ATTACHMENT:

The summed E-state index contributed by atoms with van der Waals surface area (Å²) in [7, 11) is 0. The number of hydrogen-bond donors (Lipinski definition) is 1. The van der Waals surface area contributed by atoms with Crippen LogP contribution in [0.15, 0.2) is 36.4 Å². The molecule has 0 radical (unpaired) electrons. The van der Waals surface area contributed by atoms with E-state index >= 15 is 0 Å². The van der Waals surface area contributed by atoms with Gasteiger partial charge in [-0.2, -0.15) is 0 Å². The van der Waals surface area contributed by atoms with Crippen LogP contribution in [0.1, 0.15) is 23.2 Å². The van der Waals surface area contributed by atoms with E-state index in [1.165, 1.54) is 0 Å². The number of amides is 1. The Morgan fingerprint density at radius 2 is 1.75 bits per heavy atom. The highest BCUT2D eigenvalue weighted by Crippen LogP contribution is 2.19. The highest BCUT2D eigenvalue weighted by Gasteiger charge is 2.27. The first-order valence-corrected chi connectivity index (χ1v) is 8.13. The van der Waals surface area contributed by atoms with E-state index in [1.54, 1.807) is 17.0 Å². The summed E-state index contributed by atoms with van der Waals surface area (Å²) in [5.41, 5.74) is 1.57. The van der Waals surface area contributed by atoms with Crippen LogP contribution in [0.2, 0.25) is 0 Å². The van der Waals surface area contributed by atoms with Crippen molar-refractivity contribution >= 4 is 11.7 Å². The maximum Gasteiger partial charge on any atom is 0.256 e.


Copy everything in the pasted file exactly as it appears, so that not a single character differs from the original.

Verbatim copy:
The summed E-state index contributed by atoms with van der Waals surface area (Å²) in [7, 11) is 0. The number of hydrogen-bond donors (Lipinski definition) is 1. The van der Waals surface area contributed by atoms with Crippen LogP contribution in [0.15, 0.2) is 36.4 Å². The molecule has 0 radical (unpaired) electrons. The van der Waals surface area contributed by atoms with E-state index >= 15 is 0 Å². The van der Waals surface area contributed by atoms with Gasteiger partial charge in [-0.2, -0.15) is 0 Å². The van der Waals surface area contributed by atoms with Crippen LogP contribution in [0.1, 0.15) is 23.2 Å². The van der Waals surface area contributed by atoms with E-state index in [1.165, 1.54) is 0 Å². The number of amides is 1. The Morgan fingerprint density at radius 2 is 1.75 bits per heavy atom. The highest BCUT2D eigenvalue weighted by Crippen LogP contribution is 2.19. The highest BCUT2D eigenvalue weighted by Gasteiger charge is 2.27. The first-order valence-corrected chi connectivity index (χ1v) is 8.13. The van der Waals surface area contributed by atoms with E-state index in [1.54, 1.807) is 17.0 Å². The summed E-state index contributed by atoms with van der Waals surface area (Å²) in [5.41, 5.74) is 1.57. The van der Waals surface area contributed by atoms with Crippen LogP contribution in [0.2, 0.25) is 0 Å². The van der Waals surface area contributed by atoms with Crippen molar-refractivity contribution >= 4 is 11.7 Å². The maximum Gasteiger partial charge on any atom is 0.256 e.